EDITORIAL: Genocide reparation defaulters should be given a deadline to pay up

Local Government minister Francis Kaboneka has urged persons required to pay reparations to survivors of the 1994 Genocide against the Tutsi to fulfill their end of the bargain. Kaboneka was addressing thousands at Ntarama memorial site in Bugesera District on Sunday during the third day of the national commemoration week.

Local Government minister Francis Kaboneka has urged persons required to pay reparations to survivors of the 1994 Genocide against the Tutsi to fulfill their end of the bargain. Kaboneka was addressing thousands at Ntarama memorial site in Bugesera District on Sunday during the third day of the national commemoration week.

The Ministers call is a reminder that the total healing of survivors is still far from being achieved, if perpetrators are deliberately refusing to pay as a sign of showing that they are remorseful for their acts.

 

Perpetrators who are intentionally refusing to pay their reparations are only fuelling the pain of survivors. It stifles the healing process for the survivors, and defeats the whole purpose of the unity and reconciliation efforts.

 

That twenty three years later, there are people reluctant to pay reparations, is a sign that genocide denial and ideology is still within our midst. It is disturbing that some people have deliberately refused to pay reparations to survivors. This is another form of genocide denial and undermining of the unity and reconciliation achievements registered over the last two decades. It is the responsibility of every Rwandan to ensure that such people are held accountable within their respective communities.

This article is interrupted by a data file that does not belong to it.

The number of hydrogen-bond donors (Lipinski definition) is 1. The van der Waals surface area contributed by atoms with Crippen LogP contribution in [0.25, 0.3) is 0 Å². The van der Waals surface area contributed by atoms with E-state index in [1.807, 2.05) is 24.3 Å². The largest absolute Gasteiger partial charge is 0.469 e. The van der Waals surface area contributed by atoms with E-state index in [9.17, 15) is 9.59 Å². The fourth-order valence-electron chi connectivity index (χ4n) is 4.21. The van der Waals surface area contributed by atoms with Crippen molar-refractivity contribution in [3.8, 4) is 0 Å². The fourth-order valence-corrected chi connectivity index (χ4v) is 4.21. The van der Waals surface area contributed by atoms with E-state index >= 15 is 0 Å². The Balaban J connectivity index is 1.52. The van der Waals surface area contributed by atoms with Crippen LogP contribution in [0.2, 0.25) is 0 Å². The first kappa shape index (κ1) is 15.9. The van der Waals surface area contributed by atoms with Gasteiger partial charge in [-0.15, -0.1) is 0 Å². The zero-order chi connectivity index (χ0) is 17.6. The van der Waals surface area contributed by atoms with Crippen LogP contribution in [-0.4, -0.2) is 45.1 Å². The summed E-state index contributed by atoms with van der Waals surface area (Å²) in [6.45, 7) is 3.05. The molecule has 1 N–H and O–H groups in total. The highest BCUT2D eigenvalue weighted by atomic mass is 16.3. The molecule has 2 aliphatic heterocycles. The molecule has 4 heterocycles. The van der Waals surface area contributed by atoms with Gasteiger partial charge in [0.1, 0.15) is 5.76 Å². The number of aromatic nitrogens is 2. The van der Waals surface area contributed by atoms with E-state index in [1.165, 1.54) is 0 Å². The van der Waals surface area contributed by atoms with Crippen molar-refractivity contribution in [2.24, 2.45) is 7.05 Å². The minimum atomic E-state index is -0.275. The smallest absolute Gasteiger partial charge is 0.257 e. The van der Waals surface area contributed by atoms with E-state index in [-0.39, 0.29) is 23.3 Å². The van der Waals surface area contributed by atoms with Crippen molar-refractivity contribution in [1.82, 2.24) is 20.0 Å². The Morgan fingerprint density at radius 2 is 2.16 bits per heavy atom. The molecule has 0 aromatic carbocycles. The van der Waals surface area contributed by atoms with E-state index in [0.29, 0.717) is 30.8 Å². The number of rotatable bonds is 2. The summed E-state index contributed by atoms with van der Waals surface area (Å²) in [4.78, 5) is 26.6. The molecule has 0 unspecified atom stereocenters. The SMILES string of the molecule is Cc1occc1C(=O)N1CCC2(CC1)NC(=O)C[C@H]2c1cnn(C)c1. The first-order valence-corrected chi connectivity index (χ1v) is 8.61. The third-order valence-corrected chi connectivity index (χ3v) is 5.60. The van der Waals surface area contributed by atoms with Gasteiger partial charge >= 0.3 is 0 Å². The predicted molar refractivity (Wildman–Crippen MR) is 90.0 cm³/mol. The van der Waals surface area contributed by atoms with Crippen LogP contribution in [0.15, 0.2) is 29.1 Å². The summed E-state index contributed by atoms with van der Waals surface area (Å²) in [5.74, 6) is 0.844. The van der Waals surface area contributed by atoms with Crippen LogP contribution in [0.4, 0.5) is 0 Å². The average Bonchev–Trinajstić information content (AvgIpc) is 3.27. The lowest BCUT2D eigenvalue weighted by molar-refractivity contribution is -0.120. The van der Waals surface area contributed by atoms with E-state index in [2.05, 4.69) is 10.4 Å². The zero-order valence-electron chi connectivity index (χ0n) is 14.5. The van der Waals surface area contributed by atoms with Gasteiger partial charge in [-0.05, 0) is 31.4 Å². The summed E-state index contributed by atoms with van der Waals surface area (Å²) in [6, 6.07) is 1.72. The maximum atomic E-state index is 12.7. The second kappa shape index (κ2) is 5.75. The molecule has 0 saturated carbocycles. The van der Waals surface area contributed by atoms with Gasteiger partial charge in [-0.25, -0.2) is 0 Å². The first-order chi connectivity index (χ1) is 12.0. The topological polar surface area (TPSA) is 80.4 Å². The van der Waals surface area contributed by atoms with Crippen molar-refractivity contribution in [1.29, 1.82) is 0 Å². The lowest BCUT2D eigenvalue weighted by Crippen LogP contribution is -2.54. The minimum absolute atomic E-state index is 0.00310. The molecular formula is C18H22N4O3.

Paying reparations is a symbol that the perpetrators are remorseful and regret what they did. It is not an equivalent of compensation of what survivors lost. No compensation can equate to what survivors went through or lost. Worse, still reparations cannot heal the wounds and psychological trauma that survivors are still grappling with todate.

According to documents from the National Unity and Reconciliation Commission, at least 8,445 cases adjudicated by Gacaca courts have not been executed, in terms of paying reparations to the victims. This state of affairs should not be allowed to continue. The defaulters should be given a deadline to pay up the reparations.

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